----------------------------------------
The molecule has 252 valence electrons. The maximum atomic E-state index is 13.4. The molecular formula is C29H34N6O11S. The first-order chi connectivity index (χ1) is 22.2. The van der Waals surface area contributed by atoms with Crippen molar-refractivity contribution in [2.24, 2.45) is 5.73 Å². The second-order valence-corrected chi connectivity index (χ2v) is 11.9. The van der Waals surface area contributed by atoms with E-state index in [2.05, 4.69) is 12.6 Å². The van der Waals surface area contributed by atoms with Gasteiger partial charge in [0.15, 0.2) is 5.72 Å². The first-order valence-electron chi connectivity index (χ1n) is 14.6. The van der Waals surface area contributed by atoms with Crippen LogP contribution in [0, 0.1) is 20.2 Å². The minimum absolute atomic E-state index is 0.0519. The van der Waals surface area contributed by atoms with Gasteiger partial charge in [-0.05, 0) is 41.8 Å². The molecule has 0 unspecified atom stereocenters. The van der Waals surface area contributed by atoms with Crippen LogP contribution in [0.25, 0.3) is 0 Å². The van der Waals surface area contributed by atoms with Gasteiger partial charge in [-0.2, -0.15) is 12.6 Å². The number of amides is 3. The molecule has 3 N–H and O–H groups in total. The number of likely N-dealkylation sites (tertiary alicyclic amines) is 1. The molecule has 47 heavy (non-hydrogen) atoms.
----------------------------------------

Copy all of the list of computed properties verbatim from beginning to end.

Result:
The molecule has 252 valence electrons. The maximum atomic E-state index is 13.4. The molecular formula is C29H34N6O11S. The first-order chi connectivity index (χ1) is 22.2. The van der Waals surface area contributed by atoms with Crippen molar-refractivity contribution in [2.24, 2.45) is 5.73 Å². The second-order valence-corrected chi connectivity index (χ2v) is 11.9. The van der Waals surface area contributed by atoms with E-state index in [2.05, 4.69) is 12.6 Å². The van der Waals surface area contributed by atoms with Gasteiger partial charge in [0.15, 0.2) is 5.72 Å². The first-order valence-electron chi connectivity index (χ1n) is 14.6. The van der Waals surface area contributed by atoms with Crippen LogP contribution in [0, 0.1) is 20.2 Å². The minimum absolute atomic E-state index is 0.0519. The van der Waals surface area contributed by atoms with Gasteiger partial charge in [-0.05, 0) is 41.8 Å². The molecule has 0 unspecified atom stereocenters. The van der Waals surface area contributed by atoms with Crippen LogP contribution in [0.25, 0.3) is 0 Å². The van der Waals surface area contributed by atoms with Gasteiger partial charge in [-0.2, -0.15) is 12.6 Å². The number of amides is 3. The molecule has 3 N–H and O–H groups in total. The number of likely N-dealkylation sites (tertiary alicyclic amines) is 1. The molecule has 47 heavy (non-hydrogen) atoms.